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Title

Palaeoenvironmental record of the Cal Maurici wetland sediment archive in Barcelona (NE Iberian Peninsula) between c. 6000 and 4000 cal. yr BP

AuthorsDaura, J.; Sanz, M. ; Ramos, J. ; Riera, Santiago; Miras, Yannick; Allué, E.; Picornell-Gelabert, L.; López-Reyes, D.; Albert, R. M.; Macià, L.; Domènech, R.; Martinell, Jordi; Fornós, Joan J.; Julià Brugués, Ramón
Keywordspalaeoenvironment
Neolithic
Holocene
human impact
multi-proxy analysis
wetland
Issue Date2016
PublisherSage Publications
CitationHolocene 26(7): 1020- 1039 (2016)
AbstractThis study presents the results of a multi-proxy analysis conducted to improve our understanding of the palaeoenvironmental conditions of the freshwater and brackish marshes of Cal Maurici (Barcelona, Spain) and the human impact on them during the mid-Holocene (6171–3891 cal. yr BP). The study integrates data from pollen, phytolith, diatom, charcoal, seeds and malacological analyses and helps to reconstruct the ecological conditions during the early establishment of farming communities in western Mediterranean facade. The results indicate a landscape dominated by Mediterranean vegetation with aquatic plants in the shallow marshes and well-developed forests in the nearby area, providing for the first time in the Holocene of NE Iberian Peninsula the palaeoecological conditions of deltaic areas. Ecofactual evidence indicates an initial landscape dominated by brackish marshes (6171–5773 cal. yr BP) in which Ruppia cf. maritima was predominant and human impact was low. Between 5026 and 4839 cal yr. BP, freshwater conditions expanded with an increase in Potamogeton sp. and the presence of Typha angustifolia and Spirogyra sp. algae with well-developed oak woodlands and deciduous trees in nearby areas. The expansion of evergreen forest occurred later (from 4960 to 4825 cal. yr BP until 3712 cal. yr BP), with the decline of deciduous woodland and the expansion of evergreen oaks, pinewoods, wild olive trees and box, coinciding with a period of increased human activity in the area. Additionally, the presence of marine resources at several archaeological excavation sites and domestic plants at Cal Maurici provides an opportunity to evaluate the interaction between earlier farmers and marine or deltaic ecosystems.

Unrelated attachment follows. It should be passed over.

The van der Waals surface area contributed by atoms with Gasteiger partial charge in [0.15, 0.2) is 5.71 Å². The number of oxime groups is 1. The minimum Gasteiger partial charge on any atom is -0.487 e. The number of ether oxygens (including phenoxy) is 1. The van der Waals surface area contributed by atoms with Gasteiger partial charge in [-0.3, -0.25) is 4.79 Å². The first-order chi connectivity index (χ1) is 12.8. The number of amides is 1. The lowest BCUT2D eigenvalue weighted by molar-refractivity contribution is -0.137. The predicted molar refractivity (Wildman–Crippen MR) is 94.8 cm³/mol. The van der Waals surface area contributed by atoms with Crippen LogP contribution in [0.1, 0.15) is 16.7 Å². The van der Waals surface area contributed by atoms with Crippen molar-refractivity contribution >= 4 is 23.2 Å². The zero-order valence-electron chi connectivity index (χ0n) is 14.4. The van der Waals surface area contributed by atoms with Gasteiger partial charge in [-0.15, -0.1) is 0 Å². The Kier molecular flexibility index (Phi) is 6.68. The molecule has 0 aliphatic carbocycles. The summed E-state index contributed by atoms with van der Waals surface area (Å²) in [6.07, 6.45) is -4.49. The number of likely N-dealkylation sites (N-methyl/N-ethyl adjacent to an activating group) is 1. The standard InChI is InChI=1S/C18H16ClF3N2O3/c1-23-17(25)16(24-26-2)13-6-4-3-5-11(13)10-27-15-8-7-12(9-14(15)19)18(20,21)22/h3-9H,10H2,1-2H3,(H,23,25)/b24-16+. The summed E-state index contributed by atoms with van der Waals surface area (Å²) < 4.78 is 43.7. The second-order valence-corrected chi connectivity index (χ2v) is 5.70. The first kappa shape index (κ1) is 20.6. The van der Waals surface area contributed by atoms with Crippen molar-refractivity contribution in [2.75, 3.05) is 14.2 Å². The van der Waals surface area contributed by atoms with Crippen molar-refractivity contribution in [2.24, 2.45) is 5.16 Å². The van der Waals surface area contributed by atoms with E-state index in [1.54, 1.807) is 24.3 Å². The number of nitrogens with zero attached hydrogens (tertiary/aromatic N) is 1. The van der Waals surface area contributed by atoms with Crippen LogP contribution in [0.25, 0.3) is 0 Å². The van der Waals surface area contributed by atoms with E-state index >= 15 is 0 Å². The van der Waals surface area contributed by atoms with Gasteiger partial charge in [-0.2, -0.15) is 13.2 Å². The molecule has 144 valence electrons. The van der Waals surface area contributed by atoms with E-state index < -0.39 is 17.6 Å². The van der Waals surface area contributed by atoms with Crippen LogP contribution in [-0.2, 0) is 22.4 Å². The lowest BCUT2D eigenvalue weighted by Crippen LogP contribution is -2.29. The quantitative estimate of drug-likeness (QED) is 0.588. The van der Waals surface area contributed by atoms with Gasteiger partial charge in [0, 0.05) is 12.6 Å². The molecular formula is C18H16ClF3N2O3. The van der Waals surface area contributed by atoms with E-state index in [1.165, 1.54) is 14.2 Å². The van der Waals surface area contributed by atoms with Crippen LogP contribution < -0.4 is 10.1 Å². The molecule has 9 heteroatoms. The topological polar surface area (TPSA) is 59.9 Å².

URIhttp://hdl.handle.net/10261/139685
DOIhttp://dx.doi.org/10.1177/0959683616632891
Identifiersdoi: 10.1177/0959683616632891
issn: 1477-0911
Appears in Collections:(Geo3Bcn) Artículos
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